Among Seigel’s most unique and innovative tactics are “tweet-ups” – carefully planned virtual rendezvous with other social networking heads and style-conscious public figures, who all eventually become friends in real life, too. Every Wednesday from 3 to 4 in the afternoon, the #Stylechat hash tag plays host to a live Twitter discussion, which the users can watch or take part in. In limited characters, participants like stylist @rzrachelzoe, designer @TommyHilfiger, and upscale department store @Bergdorfs debate back and forth as to the merits of #cybermonday trends, holiday treats, and new design collaborations. Observing tweeters might learn valuable tips about fashion apps, all-weather coats, and layering; Hilfiger’s November 28 tip in response to an inquiry by blogger @Fashionalities instructed users to wear a bold print to stand out from the crowd this holiday season.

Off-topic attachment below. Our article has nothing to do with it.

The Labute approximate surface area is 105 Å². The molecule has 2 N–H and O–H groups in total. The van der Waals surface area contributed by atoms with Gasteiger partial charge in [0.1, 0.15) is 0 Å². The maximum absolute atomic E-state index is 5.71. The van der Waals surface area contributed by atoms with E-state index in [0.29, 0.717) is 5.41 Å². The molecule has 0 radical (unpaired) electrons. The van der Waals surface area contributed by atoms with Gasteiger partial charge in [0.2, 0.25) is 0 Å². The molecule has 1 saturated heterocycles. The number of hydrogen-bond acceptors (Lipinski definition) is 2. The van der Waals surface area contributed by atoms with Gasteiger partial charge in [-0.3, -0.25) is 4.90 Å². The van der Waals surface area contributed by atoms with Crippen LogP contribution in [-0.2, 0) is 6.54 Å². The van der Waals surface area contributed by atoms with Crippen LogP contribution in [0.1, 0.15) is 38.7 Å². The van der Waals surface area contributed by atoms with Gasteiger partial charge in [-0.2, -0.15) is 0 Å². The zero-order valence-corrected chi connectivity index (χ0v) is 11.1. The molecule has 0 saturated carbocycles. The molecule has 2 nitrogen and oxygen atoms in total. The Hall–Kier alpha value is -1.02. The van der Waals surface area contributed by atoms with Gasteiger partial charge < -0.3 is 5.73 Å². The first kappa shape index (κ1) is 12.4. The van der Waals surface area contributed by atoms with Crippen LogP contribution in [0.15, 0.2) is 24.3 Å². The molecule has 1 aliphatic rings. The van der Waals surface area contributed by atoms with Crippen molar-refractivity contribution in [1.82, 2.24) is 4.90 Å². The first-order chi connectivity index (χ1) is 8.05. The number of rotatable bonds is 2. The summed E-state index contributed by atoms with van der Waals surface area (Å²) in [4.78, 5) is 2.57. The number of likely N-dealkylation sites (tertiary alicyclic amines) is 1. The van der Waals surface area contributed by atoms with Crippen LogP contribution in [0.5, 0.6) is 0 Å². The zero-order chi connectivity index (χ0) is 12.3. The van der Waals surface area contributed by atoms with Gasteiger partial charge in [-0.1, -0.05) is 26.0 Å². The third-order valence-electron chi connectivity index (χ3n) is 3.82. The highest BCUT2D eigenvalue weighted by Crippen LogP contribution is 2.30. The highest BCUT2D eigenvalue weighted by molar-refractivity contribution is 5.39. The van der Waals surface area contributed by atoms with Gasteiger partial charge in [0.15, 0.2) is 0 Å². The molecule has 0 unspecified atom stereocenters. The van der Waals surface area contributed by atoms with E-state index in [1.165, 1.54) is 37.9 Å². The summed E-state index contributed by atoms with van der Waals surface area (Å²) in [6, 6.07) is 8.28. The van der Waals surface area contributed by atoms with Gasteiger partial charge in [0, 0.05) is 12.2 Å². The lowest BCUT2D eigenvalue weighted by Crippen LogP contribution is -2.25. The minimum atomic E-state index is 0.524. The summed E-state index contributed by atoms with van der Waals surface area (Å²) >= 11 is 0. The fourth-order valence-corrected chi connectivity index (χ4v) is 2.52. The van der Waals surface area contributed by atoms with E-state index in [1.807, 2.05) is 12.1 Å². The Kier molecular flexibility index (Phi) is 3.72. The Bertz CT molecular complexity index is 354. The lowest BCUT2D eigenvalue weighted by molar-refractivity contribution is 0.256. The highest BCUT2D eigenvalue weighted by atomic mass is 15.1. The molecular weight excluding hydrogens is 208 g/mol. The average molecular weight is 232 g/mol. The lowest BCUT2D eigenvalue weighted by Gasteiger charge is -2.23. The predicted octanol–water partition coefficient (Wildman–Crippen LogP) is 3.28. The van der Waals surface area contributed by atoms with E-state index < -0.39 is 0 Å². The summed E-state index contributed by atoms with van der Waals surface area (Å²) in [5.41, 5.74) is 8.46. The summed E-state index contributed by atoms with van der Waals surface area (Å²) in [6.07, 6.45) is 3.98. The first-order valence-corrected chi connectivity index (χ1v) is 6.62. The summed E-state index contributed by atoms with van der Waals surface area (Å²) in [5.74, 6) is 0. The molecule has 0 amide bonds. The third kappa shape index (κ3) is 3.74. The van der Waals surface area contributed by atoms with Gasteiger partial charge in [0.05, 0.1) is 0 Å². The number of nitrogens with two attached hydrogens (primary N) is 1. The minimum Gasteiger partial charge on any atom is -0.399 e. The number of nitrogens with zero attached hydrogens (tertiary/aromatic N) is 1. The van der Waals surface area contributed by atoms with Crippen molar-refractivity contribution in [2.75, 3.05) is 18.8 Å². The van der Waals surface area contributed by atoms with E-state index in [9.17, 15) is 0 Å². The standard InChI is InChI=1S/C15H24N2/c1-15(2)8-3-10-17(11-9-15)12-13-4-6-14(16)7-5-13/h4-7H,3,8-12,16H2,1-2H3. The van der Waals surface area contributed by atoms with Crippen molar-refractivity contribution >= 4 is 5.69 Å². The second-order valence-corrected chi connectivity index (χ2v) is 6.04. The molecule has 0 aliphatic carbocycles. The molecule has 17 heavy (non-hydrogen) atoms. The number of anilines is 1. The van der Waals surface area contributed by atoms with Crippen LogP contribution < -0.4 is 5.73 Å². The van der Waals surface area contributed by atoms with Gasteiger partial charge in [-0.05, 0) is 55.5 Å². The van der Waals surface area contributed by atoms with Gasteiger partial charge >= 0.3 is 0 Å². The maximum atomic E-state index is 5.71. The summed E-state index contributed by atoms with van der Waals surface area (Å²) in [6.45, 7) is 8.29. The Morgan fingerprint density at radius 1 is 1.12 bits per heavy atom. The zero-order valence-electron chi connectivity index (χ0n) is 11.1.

When she first started getting reply tweets from department stores and big brands, Seigel’s excitement skyrocketed. Since then, such events have become commonplace.
Meghan Cross fêtes StyleCaster’s “original” editorial content as the lynchpin to its success and staying power, deeming it responsible for keeping the company fresh and on its toes; she also claims that its integrity is fully in tact. Yet, a closer glance at their business model contradicts this claim.
Most of the advertising revenue StyleCaster brings in is due to “partnerships,” the online equivalent to deceiving magazine advertorials. DKNY, for instance, pays the site for publicity disguised as editorial praise or regular service journalism. Branded text is labeled ‘sponsored content’ but is not visually distinct from the rest. This means that, despite the company’s assertions about their editorial content, a portion of what we trust StyleCaster to do for us when we log on for celebrity makeup trends or outfit ideas is, in fact, tainted by advertising money. Ironically, StyleCaster’s Fashion News garners the most clicks on the site.